Jack White vs. Dan Auerbach
by Justin Farrar | June 11, 2014
The press frequently tosses around the word "feud" to describe the brouhaha surrounding Jack White and Dan Auerbach. Yet feud implies some significant form of back and forth between the two musicians, no? I could be mistaken, but from where I stand, it's more accurate to say White keeps taking potshots at an Auerbach, who doesn't much care what he has to say (at least that's how the Black Key carries himself publicly). From the leaked e-mails White originally sent to ex-wife Karen Elson to his recently published interview in Rolling Stone, his issues with Auerbach have popped up in a number of forums. Even his apology letter to The Black Keys (posted on his website in the weeks leading up to the release of his new solo album, Lazaretto) contains a barely concealed sarcasm.
A good portion of White's barbs revolve around the fact that he believes Auerbach has been ripping him off for the last decade. I'm not so sure White is correct. When the Keys first hit the indie rock scene in the early 2000s, critics compared their punk-blues stomp to Jon Spencer (Blues Explosion, Pussy Galore, Heavy Trash) far more frequently than they did The White Stripes. In my humble opinion, what his beef really boils down to is competition. White would probably be loathe to admit it, but he and Auerbach are vying for the same legacy: the preeminent rock star of his generation, one who in addition to creating hip new music is highly respected by the legends of rock 'n' roll. Check it: Both have played in retro-fitted two-pieces, both produce emerging young artists and both have worked with classic rock icons (Auerbach with Dr. John, White with Neil Young). On top of all this, they live in the same city (Nashville) and, as the previously mentioned e-mails revealed, their children attend the same goddamn school. (Wouldn't it be cool if their kids one day, when they're all grown, formed a band just to stick it to their rock star dads?)
But here's the thing that White doesn't appear to understand about himself: For all the pop success he's thus far achieved (which has been considerable), he ultimately is an industry outsider who isn't comfortable swimming in mainstream waters for extended stretches of time. There certainly is a part of him that wants to be The Man, yet there also is another part of him -- the Neil Young in him, so to speak -- that has little desire to deal with all the music-biz bullsh*t that comes with being The Man (beyond perpetuating gossip-column beefs, that is). This is where he and Auerbach differ radically. The latter has proven exceptionally willing to navigate those mainstream waters. In addition to having teamed up with hip-hop producers RZA and Danger Mouse, he has collaborated with straight-up pop divas Kesha and Lana Del Rey (whose forthcoming full-length, Ultraviolence, he produced). Though White too has worked with Danger Mouse (he's featured on the cameo-laden affair Rome), his only other notable stab at big-time radio pop was the Quantum of Solace theme "Another Way to Die," a duet with Alicia Keys (herself something of an outsider) released six long years ago. White instead appears to prefer hanging out in his boutique record shop and studio, Third Man Records, where he records and releases music on limited-edition vinyl records from an assortment of underground artists (Nobunny, JEFF The Brotherhood), old-school rockers (Jerry Lee Lewis) and the occasional folk pop act (Beck, Jack Johnson). So yeah, I don't think White will be hanging with Kesha anytime soon.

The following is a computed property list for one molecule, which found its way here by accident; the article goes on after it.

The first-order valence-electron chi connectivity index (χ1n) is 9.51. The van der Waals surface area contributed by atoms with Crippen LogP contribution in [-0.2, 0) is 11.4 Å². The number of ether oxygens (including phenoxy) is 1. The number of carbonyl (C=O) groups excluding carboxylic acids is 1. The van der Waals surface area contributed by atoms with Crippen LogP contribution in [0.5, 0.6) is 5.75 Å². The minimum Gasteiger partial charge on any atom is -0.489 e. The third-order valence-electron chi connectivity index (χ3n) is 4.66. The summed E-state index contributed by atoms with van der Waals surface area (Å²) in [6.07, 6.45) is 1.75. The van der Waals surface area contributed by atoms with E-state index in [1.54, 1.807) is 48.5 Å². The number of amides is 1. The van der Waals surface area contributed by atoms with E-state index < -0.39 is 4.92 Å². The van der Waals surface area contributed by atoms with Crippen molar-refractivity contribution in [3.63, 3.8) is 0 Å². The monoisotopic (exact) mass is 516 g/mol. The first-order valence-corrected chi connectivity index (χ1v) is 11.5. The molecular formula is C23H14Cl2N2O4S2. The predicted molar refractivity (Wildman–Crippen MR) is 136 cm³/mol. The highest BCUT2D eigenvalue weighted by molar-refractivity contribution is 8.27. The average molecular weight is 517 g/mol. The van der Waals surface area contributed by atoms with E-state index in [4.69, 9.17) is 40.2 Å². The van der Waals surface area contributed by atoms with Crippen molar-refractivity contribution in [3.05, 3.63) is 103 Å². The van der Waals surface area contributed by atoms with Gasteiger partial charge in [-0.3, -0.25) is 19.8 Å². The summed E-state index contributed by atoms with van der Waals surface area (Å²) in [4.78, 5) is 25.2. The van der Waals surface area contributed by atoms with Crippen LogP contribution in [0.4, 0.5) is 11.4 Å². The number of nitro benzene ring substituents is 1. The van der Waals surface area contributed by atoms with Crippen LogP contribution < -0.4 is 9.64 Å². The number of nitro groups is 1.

But enough with the armchair psychology. If you want to appreciate the myriad similarities and differences between Jack White and Dan Auerbach on a musical level, please check out our carefully programmed playlist. In addition to cuts from their respective bands and solo releases, it spotlights many of their collaborations and production credits, including Neil Young's recently released A Letter Home (recorded inside Jack White's vintage Voice-o-Graph booth) and the new Lana Del Rey single "Shades of Cool," produced by Auerbach. Now get listening …